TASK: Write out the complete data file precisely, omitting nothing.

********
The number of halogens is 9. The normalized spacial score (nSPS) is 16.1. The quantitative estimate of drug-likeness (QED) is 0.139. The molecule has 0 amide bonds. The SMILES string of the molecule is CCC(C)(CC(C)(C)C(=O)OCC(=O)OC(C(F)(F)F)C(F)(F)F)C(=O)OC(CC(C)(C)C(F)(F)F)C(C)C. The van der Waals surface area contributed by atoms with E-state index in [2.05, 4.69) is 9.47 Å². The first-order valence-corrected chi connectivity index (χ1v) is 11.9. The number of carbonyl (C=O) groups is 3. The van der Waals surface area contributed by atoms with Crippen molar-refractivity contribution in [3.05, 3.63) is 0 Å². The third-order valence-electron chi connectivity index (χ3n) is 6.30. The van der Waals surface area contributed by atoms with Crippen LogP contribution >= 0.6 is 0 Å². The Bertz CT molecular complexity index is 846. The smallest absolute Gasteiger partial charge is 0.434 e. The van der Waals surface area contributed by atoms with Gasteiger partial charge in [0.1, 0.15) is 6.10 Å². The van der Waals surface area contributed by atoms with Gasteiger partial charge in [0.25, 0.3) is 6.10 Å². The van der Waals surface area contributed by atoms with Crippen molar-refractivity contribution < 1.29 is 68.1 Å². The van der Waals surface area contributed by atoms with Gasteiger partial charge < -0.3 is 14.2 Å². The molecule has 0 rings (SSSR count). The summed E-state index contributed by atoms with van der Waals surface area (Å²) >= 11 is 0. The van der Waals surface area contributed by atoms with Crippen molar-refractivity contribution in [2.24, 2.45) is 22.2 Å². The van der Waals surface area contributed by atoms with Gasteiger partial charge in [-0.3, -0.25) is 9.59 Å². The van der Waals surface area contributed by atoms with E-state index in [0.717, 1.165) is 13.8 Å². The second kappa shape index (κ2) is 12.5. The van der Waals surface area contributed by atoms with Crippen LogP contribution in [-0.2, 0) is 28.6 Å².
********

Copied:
The number of halogens is 9. The normalized spacial score (nSPS) is 16.1. The quantitative estimate of drug-likeness (QED) is 0.139. The molecule has 0 amide bonds. The SMILES string of the molecule is CCC(C)(CC(C)(C)C(=O)OCC(=O)OC(C(F)(F)F)C(F)(F)F)C(=O)OC(CC(C)(C)C(F)(F)F)C(C)C. The van der Waals surface area contributed by atoms with E-state index in [2.05, 4.69) is 9.47 Å². The first-order valence-corrected chi connectivity index (χ1v) is 11.9. The number of carbonyl (C=O) groups is 3. The van der Waals surface area contributed by atoms with Crippen molar-refractivity contribution in [3.05, 3.63) is 0 Å². The third-order valence-electron chi connectivity index (χ3n) is 6.30. The van der Waals surface area contributed by atoms with Crippen LogP contribution >= 0.6 is 0 Å². The Bertz CT molecular complexity index is 846. The smallest absolute Gasteiger partial charge is 0.434 e. The van der Waals surface area contributed by atoms with Gasteiger partial charge in [0.1, 0.15) is 6.10 Å². The van der Waals surface area contributed by atoms with Gasteiger partial charge in [0.25, 0.3) is 6.10 Å². The van der Waals surface area contributed by atoms with Crippen molar-refractivity contribution < 1.29 is 68.1 Å². The van der Waals surface area contributed by atoms with Gasteiger partial charge < -0.3 is 14.2 Å². The molecule has 0 rings (SSSR count). The summed E-state index contributed by atoms with van der Waals surface area (Å²) >= 11 is 0. The van der Waals surface area contributed by atoms with Crippen molar-refractivity contribution in [2.24, 2.45) is 22.2 Å². The van der Waals surface area contributed by atoms with Gasteiger partial charge in [-0.3, -0.25) is 9.59 Å². The van der Waals surface area contributed by atoms with E-state index in [0.717, 1.165) is 13.8 Å². The second kappa shape index (κ2) is 12.5. The van der Waals surface area contributed by atoms with Crippen LogP contribution in [-0.2, 0) is 28.6 Å².